- The Washington Times - Sunday, May 13, 2007

THE EVENT: The America’s Cup of Polo commemorating the 400th anniversary of British settlement in America.

THE PLACE: Historic Morven Park, the former 1,200-acre estate of the Westmoreland Davis family, just outside Leesburg in the heart of the Virginia horse and wine country.

THE CAUSES: (1) Giving “the sport of kings” its rightful place in a local equestrian scene already renowned for fox hunting, steeple-chase racing and horse breeding; (2) boosting Loudoun County as a high-end travel destination; (3) contributing funds to the fight against leukemia, lymphoma and multiple sclerosis.

GETTING STARTED: Guests gathering in Morven Park’s lush garden for Friday’s VIP reception were buoyed by the presence of British and Americans scheduled to fight to the finish the following day on a polo field surrounded by a vast soundstage and a dozen party tents. “They’re all six-to-nine goal players; I’m a zero,” Tareq Salahi, the extravaganza’s ebullient organizer, joked before a program that included team introductions and the playing of “The Stars and Stripes Forever” by the Loudoun County Symphony, conducted by co-patron Sheila Johnson. Mr. Salahi, 37, a 20-year polo veteran and an owner of the nearby Oasis vineyard, seemed confident he could broaden polo’s image as more than a rich man’s game, and with an eclectic crowd of 5,000 expected the next day, it was a daunting task. “There’s going to be something for everyone,” he promised.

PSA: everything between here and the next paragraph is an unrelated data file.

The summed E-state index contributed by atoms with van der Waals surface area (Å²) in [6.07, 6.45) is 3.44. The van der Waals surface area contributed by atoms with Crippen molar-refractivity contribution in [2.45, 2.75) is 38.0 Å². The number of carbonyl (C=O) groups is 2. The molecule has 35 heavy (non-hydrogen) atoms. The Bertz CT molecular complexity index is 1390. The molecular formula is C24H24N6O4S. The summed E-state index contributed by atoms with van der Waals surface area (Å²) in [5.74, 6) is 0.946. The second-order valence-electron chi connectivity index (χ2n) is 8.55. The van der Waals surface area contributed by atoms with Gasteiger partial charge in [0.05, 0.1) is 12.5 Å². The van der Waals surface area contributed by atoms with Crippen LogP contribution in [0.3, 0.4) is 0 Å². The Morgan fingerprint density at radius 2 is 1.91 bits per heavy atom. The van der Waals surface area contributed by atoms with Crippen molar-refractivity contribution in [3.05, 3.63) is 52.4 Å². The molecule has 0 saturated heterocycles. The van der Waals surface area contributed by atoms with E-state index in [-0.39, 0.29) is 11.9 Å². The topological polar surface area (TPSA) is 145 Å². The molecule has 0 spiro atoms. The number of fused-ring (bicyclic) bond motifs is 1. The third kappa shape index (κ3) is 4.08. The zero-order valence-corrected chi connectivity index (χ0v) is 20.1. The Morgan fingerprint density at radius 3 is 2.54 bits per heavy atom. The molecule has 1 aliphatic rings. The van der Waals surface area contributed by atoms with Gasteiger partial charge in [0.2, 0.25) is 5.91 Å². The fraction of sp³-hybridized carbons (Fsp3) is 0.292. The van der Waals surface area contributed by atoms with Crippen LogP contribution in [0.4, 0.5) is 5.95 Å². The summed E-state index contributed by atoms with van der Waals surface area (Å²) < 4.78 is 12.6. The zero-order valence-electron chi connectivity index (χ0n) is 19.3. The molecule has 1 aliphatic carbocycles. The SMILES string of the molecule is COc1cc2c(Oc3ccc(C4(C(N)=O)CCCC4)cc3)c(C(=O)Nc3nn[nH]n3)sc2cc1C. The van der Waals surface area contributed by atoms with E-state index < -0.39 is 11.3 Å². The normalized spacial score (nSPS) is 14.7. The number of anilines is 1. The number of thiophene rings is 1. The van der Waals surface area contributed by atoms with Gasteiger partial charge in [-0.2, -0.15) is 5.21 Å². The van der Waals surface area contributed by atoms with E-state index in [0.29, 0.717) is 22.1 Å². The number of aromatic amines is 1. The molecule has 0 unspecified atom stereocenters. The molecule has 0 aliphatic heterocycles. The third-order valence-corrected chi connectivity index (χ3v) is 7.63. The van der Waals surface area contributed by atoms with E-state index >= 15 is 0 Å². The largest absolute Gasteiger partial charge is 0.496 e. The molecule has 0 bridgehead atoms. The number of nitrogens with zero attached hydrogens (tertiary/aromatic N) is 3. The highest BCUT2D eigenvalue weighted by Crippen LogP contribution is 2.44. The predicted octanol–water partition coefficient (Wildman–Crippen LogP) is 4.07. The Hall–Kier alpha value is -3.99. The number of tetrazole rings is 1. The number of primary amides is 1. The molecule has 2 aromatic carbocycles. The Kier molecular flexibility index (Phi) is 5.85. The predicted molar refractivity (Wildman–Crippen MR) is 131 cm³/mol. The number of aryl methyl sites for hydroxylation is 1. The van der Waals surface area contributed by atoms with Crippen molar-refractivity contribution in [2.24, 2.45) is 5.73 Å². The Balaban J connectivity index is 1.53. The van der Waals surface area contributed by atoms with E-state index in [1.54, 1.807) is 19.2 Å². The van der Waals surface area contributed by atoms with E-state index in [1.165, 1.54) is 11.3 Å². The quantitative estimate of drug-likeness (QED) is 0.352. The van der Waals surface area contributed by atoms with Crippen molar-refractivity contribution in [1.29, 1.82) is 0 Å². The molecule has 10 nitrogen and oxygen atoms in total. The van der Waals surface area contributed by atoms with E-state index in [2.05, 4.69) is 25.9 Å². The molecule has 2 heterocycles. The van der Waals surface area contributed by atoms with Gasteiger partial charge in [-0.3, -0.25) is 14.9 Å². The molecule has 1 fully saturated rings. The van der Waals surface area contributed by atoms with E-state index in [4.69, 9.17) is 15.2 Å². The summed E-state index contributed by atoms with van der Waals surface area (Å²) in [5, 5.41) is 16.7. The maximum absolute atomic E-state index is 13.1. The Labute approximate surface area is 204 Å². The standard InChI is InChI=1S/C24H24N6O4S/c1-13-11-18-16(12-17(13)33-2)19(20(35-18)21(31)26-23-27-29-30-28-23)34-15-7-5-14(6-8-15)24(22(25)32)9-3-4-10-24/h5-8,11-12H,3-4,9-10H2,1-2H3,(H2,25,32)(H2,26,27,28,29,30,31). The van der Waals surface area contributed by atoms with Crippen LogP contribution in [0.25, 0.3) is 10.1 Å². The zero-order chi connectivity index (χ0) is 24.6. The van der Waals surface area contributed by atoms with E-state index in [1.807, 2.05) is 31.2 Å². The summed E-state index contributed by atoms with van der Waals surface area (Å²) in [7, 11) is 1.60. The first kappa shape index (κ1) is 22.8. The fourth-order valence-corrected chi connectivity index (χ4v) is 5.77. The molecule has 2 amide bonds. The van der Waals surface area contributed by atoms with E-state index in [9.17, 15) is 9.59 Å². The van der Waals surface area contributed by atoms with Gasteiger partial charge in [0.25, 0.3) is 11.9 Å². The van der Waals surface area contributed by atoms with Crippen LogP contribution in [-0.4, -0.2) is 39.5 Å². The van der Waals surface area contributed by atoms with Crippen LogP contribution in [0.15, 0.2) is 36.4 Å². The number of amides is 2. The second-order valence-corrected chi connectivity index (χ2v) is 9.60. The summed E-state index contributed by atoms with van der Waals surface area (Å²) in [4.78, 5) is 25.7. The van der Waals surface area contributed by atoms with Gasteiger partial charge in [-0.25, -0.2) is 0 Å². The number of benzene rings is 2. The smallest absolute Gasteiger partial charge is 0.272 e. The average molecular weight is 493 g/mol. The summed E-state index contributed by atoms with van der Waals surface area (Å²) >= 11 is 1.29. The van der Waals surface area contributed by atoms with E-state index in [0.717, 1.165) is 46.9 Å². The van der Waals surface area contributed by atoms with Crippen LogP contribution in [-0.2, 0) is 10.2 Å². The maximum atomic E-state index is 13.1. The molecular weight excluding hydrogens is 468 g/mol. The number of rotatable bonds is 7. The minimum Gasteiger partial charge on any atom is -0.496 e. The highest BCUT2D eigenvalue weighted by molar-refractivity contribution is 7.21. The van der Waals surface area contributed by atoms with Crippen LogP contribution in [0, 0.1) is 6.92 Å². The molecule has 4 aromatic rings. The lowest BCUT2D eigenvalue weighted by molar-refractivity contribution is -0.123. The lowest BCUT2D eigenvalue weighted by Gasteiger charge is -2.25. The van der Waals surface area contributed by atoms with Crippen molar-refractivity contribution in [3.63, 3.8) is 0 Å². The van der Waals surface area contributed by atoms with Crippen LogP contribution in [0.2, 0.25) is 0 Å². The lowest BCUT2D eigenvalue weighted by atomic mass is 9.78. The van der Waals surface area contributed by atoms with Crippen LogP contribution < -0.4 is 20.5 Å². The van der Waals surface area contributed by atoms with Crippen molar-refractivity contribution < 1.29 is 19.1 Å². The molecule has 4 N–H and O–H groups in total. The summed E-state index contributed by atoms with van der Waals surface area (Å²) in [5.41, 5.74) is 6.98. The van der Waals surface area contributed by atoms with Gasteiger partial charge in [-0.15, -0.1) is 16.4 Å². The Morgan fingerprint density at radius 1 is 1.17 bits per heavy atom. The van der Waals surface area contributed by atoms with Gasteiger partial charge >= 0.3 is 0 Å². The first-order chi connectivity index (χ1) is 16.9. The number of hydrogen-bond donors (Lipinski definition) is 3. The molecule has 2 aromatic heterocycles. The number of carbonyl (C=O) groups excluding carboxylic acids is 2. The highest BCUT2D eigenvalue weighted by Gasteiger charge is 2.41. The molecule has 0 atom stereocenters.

THE SCENE: Saturday’s dizzying schedule more than fulfilled Mr. Salahi’s pledge with carriage, hunt and hound, and side-saddle demonstrations, performances by a hip hop choir and Virginia Indian tribal dancers, a U.S. Navy F-18 flyover and a sure-to-please parachute drop (with British and American flags) as the band Journey played acid rock renditions of both countries’ national anthems.

Lower-price ticked holders tossed frisbees while picnicking on the lawn in shorts and T-shirts while the swells (ladies in sundresses and picture hats, gents in blazer-and-tie) promenaded among hilltop tents where the teams’ sponsors, Cartier (U.S.) and Ritz-Carlton (Britain), had champagne, crab cakes and tenderloin of beef at the ready for hours on end.

WHO WAS THERE: Aquaman Philippe Cousteau, Jim Kimsey, Afghani Ambassador Said Jawad, John Cecchi, Holidae Hayes, Cindy Jones, most of Potomac’s polo-playing Muldoon clan and Italian Ambassador Giovanni Castellaneta, who found out his country would be squaring off against the Americans next year even before the Brits beat the Yanks 7-3 late in the day.

— Kevin Chaffee

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